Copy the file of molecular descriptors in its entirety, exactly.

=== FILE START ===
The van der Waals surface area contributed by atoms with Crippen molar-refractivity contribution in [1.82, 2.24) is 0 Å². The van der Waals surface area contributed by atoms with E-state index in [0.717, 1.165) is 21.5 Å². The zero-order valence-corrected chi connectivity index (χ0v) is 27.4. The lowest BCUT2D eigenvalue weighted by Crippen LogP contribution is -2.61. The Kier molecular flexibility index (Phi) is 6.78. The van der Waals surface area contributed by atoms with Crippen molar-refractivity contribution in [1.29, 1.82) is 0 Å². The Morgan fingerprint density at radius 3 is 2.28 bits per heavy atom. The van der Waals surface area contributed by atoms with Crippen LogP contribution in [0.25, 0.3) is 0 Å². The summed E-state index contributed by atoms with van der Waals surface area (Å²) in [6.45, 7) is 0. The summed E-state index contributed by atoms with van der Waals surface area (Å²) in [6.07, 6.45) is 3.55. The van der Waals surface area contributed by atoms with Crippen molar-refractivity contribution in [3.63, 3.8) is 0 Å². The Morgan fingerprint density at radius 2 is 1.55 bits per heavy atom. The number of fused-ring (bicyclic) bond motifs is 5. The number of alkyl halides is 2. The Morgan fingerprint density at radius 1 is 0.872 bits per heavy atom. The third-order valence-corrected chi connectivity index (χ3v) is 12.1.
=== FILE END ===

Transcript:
The van der Waals surface area contributed by atoms with Crippen molar-refractivity contribution in [1.82, 2.24) is 0 Å². The van der Waals surface area contributed by atoms with E-state index in [0.717, 1.165) is 21.5 Å². The zero-order valence-corrected chi connectivity index (χ0v) is 27.4. The lowest BCUT2D eigenvalue weighted by Crippen LogP contribution is -2.61. The Kier molecular flexibility index (Phi) is 6.78. The van der Waals surface area contributed by atoms with Crippen molar-refractivity contribution in [1.29, 1.82) is 0 Å². The Morgan fingerprint density at radius 3 is 2.28 bits per heavy atom. The van der Waals surface area contributed by atoms with Crippen LogP contribution in [0.25, 0.3) is 0 Å². The summed E-state index contributed by atoms with van der Waals surface area (Å²) in [6.45, 7) is 0. The summed E-state index contributed by atoms with van der Waals surface area (Å²) in [6.07, 6.45) is 3.55. The van der Waals surface area contributed by atoms with Crippen molar-refractivity contribution in [3.63, 3.8) is 0 Å². The Morgan fingerprint density at radius 2 is 1.55 bits per heavy atom. The number of fused-ring (bicyclic) bond motifs is 5. The number of alkyl halides is 2. The Morgan fingerprint density at radius 1 is 0.872 bits per heavy atom. The third-order valence-corrected chi connectivity index (χ3v) is 12.1.